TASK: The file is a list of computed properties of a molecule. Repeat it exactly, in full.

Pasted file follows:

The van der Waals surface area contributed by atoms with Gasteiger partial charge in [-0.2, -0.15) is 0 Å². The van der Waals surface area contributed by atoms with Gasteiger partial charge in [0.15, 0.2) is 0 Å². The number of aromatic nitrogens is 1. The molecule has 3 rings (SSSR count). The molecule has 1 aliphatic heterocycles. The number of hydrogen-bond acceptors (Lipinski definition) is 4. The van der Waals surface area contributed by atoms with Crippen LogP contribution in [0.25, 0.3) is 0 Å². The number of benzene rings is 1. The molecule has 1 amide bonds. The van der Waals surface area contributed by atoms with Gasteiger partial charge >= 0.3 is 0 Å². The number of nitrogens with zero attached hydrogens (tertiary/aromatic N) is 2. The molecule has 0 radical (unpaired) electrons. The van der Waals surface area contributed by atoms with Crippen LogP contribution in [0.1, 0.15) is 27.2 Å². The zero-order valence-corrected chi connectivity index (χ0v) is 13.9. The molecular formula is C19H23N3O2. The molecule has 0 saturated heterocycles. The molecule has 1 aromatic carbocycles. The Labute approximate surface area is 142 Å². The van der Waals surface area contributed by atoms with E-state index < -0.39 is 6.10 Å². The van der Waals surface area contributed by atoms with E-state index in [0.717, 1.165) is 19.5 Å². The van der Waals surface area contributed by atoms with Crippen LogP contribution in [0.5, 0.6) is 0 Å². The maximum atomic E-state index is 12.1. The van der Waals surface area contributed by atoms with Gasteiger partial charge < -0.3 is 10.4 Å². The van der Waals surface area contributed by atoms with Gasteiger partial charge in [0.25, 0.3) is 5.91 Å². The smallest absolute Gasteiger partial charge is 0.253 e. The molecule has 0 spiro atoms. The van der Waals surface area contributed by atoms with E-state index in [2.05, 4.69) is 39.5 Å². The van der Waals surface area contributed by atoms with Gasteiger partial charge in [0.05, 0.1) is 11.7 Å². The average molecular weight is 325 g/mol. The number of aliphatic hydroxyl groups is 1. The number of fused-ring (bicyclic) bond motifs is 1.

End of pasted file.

The van der Waals surface area contributed by atoms with Gasteiger partial charge in [-0.2, -0.15) is 0 Å². The van der Waals surface area contributed by atoms with Gasteiger partial charge in [0.15, 0.2) is 0 Å². The number of aromatic nitrogens is 1. The molecule has 3 rings (SSSR count). The molecule has 1 aliphatic heterocycles. The number of hydrogen-bond acceptors (Lipinski definition) is 4. The van der Waals surface area contributed by atoms with Crippen LogP contribution in [0.25, 0.3) is 0 Å². The number of benzene rings is 1. The molecule has 1 amide bonds. The van der Waals surface area contributed by atoms with Gasteiger partial charge >= 0.3 is 0 Å². The number of nitrogens with zero attached hydrogens (tertiary/aromatic N) is 2. The molecule has 0 radical (unpaired) electrons. The van der Waals surface area contributed by atoms with Crippen LogP contribution in [0.1, 0.15) is 27.2 Å². The zero-order valence-corrected chi connectivity index (χ0v) is 13.9. The molecular formula is C19H23N3O2. The molecule has 0 saturated heterocycles. The molecule has 1 aromatic carbocycles. The Labute approximate surface area is 142 Å². The van der Waals surface area contributed by atoms with E-state index < -0.39 is 6.10 Å². The van der Waals surface area contributed by atoms with E-state index in [0.717, 1.165) is 19.5 Å². The van der Waals surface area contributed by atoms with Crippen LogP contribution in [0.5, 0.6) is 0 Å². The maximum atomic E-state index is 12.1. The van der Waals surface area contributed by atoms with Gasteiger partial charge < -0.3 is 10.4 Å². The van der Waals surface area contributed by atoms with Gasteiger partial charge in [0.25, 0.3) is 5.91 Å². The smallest absolute Gasteiger partial charge is 0.253 e. The molecule has 0 spiro atoms. The van der Waals surface area contributed by atoms with E-state index in [2.05, 4.69) is 39.5 Å². The van der Waals surface area contributed by atoms with Gasteiger partial charge in [0.05, 0.1) is 11.7 Å². The average molecular weight is 325 g/mol. The number of aliphatic hydroxyl groups is 1. The number of fused-ring (bicyclic) bond motifs is 1.